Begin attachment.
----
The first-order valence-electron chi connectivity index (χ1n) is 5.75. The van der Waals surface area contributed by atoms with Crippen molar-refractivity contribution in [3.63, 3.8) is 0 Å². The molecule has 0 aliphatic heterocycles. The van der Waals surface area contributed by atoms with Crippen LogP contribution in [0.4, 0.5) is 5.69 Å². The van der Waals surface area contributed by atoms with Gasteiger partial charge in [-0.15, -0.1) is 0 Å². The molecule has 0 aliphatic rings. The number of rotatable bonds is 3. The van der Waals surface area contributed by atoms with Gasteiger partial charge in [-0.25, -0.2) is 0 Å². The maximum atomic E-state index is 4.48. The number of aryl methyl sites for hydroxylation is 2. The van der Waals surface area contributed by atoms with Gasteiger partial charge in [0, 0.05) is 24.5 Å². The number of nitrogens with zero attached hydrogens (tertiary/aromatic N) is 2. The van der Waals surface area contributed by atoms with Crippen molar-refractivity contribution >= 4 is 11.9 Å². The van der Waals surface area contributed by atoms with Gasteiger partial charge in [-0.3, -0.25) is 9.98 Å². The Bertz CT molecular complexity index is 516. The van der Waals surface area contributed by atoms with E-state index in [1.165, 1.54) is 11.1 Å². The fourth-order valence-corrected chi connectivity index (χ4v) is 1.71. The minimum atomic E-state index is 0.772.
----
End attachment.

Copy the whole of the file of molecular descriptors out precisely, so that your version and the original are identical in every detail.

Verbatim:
The first-order valence-electron chi connectivity index (χ1n) is 5.75. The van der Waals surface area contributed by atoms with Crippen molar-refractivity contribution in [3.63, 3.8) is 0 Å². The molecule has 0 aliphatic heterocycles. The van der Waals surface area contributed by atoms with Crippen LogP contribution in [0.4, 0.5) is 5.69 Å². The van der Waals surface area contributed by atoms with Gasteiger partial charge in [-0.15, -0.1) is 0 Å². The molecule has 0 aliphatic rings. The number of rotatable bonds is 3. The van der Waals surface area contributed by atoms with Gasteiger partial charge in [-0.25, -0.2) is 0 Å². The maximum atomic E-state index is 4.48. The number of aryl methyl sites for hydroxylation is 2. The van der Waals surface area contributed by atoms with Gasteiger partial charge in [0, 0.05) is 24.5 Å². The number of nitrogens with zero attached hydrogens (tertiary/aromatic N) is 2. The van der Waals surface area contributed by atoms with Crippen molar-refractivity contribution >= 4 is 11.9 Å². The van der Waals surface area contributed by atoms with Gasteiger partial charge in [-0.3, -0.25) is 9.98 Å². The Bertz CT molecular complexity index is 516. The van der Waals surface area contributed by atoms with E-state index in [1.165, 1.54) is 11.1 Å². The fourth-order valence-corrected chi connectivity index (χ4v) is 1.71. The minimum atomic E-state index is 0.772.